A pair of trains that are among the first in the world to run on hydrogen have started running in Germany. The first of its kind train has shown the world that sustainable rail travel is possible. It is an eco-friendly alternative to diesel locomotives that cough out harmful pollutants into the atmosphere.
The ‘sustainable’, hydrogen – powered trains are running along a 62-mile corridor between towns in Lower Saxony in the northern part of Germany. Germany has already set an example by adopting hydrogen-powered trains, can rest of the world benefit from the technology? Is this really the answer to sustainable rail travel? Let’s find out.
What was the need to have a zero-emissions train?
Pollution from trains is caused by gases and particles released from the combustion of fuel. Trains that run on traditional fuel emit harmful emissions that contribute to tens of thousands of deaths a year. According to an independent study by the University of Cambridge, the University of Minnesota and Minnesota State University Mankato, emissions from trains reduce air quality and pose a risk to passengers and workers.
Aren’t electric trains ‘cleaner’ alternative too?
Although electric trains run on electricity, the way large scale electricity is produced, causes air pollution. Also, electric trains are very big in terms of size, weight, and cost of the battery that runs it. Hydrogen as a fuel is quite similar to diesel. It has a pretty high energy density and takes only 15 minutes to refuel a tank. More tanks can be added, depending on the needs.
How does this train work?
Hydrogen trains have fuel cells that generate electricity via chemical reactions between hydrogen and oxygen. These trains are also equipped with batteries that store excess electricity until it’s needed. No harmful emissions are produced from these trains because they release only water and steam, unlike the traditional trains that emit carbon dioxide and other greenhouse gases.
The hydrogen fuel is pumped inside the train from a 40-foot-high steel container erected at one of the stations along the route.
What are the benefits?
The technology that represents a real breakthrough in rail transportation has four main benefits:
- Hydrogen powered trains can travel 1,000 kilometers (621 miles) on one full hydrogen tank and can reach a maximum speed of up to 140 km/h
- They produce zero emissions
- The train is pretty much similar to every other European multi-height train in appearance.
- Hydrogen as a fuel is quite similar to diesel.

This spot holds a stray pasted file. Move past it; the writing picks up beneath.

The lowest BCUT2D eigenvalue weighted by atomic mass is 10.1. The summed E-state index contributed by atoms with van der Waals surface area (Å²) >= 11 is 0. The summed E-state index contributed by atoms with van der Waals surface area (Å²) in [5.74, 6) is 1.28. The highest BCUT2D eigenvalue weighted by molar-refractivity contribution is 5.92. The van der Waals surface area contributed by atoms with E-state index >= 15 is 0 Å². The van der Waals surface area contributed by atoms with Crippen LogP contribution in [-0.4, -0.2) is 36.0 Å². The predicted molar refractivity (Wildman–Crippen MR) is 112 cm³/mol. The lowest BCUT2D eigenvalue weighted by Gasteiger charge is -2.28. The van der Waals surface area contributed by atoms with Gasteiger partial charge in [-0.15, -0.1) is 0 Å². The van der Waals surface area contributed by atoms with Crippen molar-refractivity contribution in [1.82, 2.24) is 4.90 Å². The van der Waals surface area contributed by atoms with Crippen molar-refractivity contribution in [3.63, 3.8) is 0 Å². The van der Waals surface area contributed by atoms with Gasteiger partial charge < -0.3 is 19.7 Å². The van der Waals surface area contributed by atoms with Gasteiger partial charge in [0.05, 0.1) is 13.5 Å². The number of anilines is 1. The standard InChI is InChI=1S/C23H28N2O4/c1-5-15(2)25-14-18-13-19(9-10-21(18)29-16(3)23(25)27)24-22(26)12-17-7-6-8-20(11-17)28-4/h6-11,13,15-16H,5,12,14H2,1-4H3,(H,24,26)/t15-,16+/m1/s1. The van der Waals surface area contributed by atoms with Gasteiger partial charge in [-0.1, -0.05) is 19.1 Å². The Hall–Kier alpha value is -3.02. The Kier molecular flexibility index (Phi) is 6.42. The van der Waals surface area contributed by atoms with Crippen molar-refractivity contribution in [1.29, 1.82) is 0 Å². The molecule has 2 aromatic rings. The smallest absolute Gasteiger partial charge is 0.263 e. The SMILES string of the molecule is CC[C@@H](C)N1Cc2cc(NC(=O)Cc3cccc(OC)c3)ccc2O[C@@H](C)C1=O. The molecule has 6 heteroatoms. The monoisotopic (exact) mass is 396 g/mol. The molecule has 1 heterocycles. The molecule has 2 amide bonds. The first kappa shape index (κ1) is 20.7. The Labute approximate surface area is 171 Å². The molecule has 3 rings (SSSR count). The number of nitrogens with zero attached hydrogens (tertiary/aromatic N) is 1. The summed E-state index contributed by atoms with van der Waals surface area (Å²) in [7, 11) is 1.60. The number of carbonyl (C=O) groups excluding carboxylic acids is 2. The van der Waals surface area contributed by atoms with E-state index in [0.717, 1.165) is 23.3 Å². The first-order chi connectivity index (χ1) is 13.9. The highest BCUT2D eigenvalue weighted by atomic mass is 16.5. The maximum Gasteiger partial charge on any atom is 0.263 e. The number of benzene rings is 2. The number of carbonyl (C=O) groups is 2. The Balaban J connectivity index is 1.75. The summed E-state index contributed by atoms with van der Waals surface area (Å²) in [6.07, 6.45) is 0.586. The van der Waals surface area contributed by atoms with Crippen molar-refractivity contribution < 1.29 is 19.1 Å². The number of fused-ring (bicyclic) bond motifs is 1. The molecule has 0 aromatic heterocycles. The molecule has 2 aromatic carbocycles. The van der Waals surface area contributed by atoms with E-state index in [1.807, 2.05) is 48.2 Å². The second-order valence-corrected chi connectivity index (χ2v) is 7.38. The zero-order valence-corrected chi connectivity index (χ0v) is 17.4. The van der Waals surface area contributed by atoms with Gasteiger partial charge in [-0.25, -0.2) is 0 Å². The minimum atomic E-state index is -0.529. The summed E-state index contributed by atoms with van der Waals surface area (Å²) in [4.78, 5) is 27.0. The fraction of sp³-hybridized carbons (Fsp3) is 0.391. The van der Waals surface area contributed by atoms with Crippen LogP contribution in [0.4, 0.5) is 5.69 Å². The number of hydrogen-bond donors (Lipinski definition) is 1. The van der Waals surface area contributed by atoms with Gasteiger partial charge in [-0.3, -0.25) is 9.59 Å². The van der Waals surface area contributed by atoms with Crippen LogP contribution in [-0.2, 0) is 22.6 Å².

What about the running cost?
While the train itself costs more than the traditional diesel trains, they’re cheaper to operate as Hydrogen fuel is easy to produce. It can be obtained from renewable electricity, so all forms of renewable electricity, like – solar farms, wind farms, dams or anything that can generate electricity can generate hydrogen.
Who can benefit from it?
As the shift from diesel engines to clean energy continues, almost every country is expected to benefit from it:
- Countries with limited petroleum reserves, including Japan, Germany and other nations can benefit from this technology.
- Heavily polluted countries that rely largely on trains for transportation can benefit from it, including India, China, United States.
- As the world’s largest producer of natural gas, the United States can greatly benefit from it. Dependency on fuel import would lessen. And as hydrogen fuel is easily available in the US, running hydrogen trains in the country will be cheaper.
Other countries planning to have hydrogen trains
While Germany plans to have 14 hydrogen-powered trains built and used in the country by 2021, very soon other countries will too start running hydrogen-powered trains, they include:
Britain, Denmark, the Netherlands, Italy, Norway, and Canada. The French government has already shared its plans to have hydrogen-powered trains by 2022.
Hydrogen powered trains are a significant milestone in environmental protection and technical innovation. With the transportation sector being one of the major contributors of air pollution, it seems like hydrogen trains could be the weapon we have been looking for in the fight against climate change.